After months of debate over whether to increase refuge requirements, EPA has granted an extended registration for Monsanto's Bollgard cotton gene with no significant change in the amount of land growers must plant to non-transgenic cotton.

Under the terms of the new registration agreement announced in Washington, the Environmental Protection Agency extended Monsanto's commercial license to sell Bollgard cotton an additional five years. The registration was scheduled to expire this fall following a one-year extension.

“We are pleased that the EPA has re-registered Bollgard cotton without any significant change in the insect resistance management plans as recommended by the industry,” said Hollis Isbell, Alabama grower and chairman of the National Cotton Council's producer organization.

“Growers need this technology and are keenly aware of the importance of an effective IRM strategy. Consistent refuge options will help promote compliance.”

In applauding the extension, the Cotton Council pledged to continue encouraging producer compliance with the extended insect resistance management requirements, which it helped negotiate with EPA.

The EPA originally approved Bollgard cotton in 1995. The renewal amends and continues the original registration, coming at the end of an extensive re-registration process that included evaluation of the technology, monitoring of commercial-level environmental impacts and an assessment of required stewardship practices.

“This renewed registration assures that cotton growers can continue to use this valuable technology to protect against insect pests while reducing the use of chemical pesticides,” said Randy Deaton, global cotton lead for Monsanto. “This renewal affirms the EPA's assessment of the environmental and health safety, effectiveness and benefits of this technology.”

EPA also extended its decision on insect-protected corn, including Monsanto's YieldGard corn, to allow the public additional time to review recently published scientific studies that demonstrate no harm to Monarch butterflies. A decision is expected in about two weeks.

As in the past, insect resistance management plans will continue to require growers using Bollgard cotton to plant a conventional cotton refuge to provide an adequate population of susceptible insects to mate with any resistant insects that could emerge from protected fields.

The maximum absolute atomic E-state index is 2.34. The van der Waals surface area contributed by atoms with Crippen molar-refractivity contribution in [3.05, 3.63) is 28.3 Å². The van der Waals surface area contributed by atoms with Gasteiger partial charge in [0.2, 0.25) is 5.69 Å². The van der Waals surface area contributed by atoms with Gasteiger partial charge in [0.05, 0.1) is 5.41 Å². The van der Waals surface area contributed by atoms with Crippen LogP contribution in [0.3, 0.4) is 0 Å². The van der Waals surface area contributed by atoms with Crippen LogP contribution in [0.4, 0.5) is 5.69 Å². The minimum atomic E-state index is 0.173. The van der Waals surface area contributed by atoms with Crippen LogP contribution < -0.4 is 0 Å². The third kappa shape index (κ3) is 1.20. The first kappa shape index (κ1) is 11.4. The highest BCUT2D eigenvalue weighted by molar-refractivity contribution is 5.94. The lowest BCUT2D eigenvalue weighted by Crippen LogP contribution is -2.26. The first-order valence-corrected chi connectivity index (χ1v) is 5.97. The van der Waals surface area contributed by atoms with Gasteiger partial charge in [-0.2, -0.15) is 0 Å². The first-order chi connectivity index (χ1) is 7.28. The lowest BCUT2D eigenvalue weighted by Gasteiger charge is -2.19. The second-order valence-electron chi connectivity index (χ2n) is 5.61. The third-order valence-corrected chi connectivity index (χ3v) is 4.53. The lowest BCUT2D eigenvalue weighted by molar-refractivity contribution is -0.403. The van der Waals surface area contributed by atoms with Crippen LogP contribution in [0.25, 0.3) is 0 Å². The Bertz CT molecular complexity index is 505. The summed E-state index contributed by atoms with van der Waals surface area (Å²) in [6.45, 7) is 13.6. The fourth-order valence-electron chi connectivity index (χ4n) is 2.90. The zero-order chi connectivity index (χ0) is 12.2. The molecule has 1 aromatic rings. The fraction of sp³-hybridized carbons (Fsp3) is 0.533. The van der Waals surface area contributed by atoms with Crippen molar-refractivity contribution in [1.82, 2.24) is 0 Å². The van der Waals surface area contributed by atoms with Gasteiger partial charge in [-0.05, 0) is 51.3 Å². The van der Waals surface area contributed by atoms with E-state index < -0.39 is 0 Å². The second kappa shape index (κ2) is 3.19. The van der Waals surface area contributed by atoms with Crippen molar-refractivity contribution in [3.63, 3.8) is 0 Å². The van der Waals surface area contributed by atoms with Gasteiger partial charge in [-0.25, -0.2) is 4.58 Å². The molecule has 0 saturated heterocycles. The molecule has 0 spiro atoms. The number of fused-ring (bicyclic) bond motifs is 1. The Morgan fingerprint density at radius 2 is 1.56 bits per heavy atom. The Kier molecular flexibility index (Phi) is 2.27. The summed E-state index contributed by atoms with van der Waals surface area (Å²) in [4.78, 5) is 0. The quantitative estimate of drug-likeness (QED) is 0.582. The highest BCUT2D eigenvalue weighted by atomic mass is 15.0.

Key elements of the renewed registration include:

  • The term of the renewed registration is another five years, with the same resistance management options offered in the past. EPA will review the effectiveness of the 95:5 untreated option in 2004 to determine whether it will continue after that season.

  • A third party will conduct an annual survey to measure grower understanding and proper use of the resistance management requirements as is currently done with insect-protected corn, and EPA will expect growers to affirm their compliance with the requirements annually.

  • Growers can continue to use a “community refuge,” following specific guidance, rather than requiring each grower to plant unprotected cotton in their own fields.

Under the new registration, growers can continue to opt for a 95:5 external unsprayed refuge, a 95:5 embedded refuge or an 80:20 sprayed refuge.

In earlier meetings with farm organizations, EPA officials attempted to make a case for increased refuge requirements to forestall the buildup of resistance to cotton containing the Bollgard gene. Environmental groups had requested higher refuge acres, citing concerns over the loss of sprayed Bt or Bacillus thuringiensis compounds for organic farmers.

But farm organizations, including such groups as the Stoneville, Miss.-based Delta Council, argued that increasing the refuge requirement to as high as 30 percent would pose economic hardship for producers who are already dealing with low cotton prices and weather problems.

The farm organizations noted that no cases of insect resistance have been documented although Bollgard cotton has been planted on 20 million acres in the United States since its introduction in 1996.

National Cotton Council leaders also stressed the need for consistency in insect resistance management plans to help farmers comply.

In preparation for Bollgard re-registration, EPA completed a risk assessment for cotton containing the Bt gene concluding, “there are no unreasonable adverse effects from these products.”

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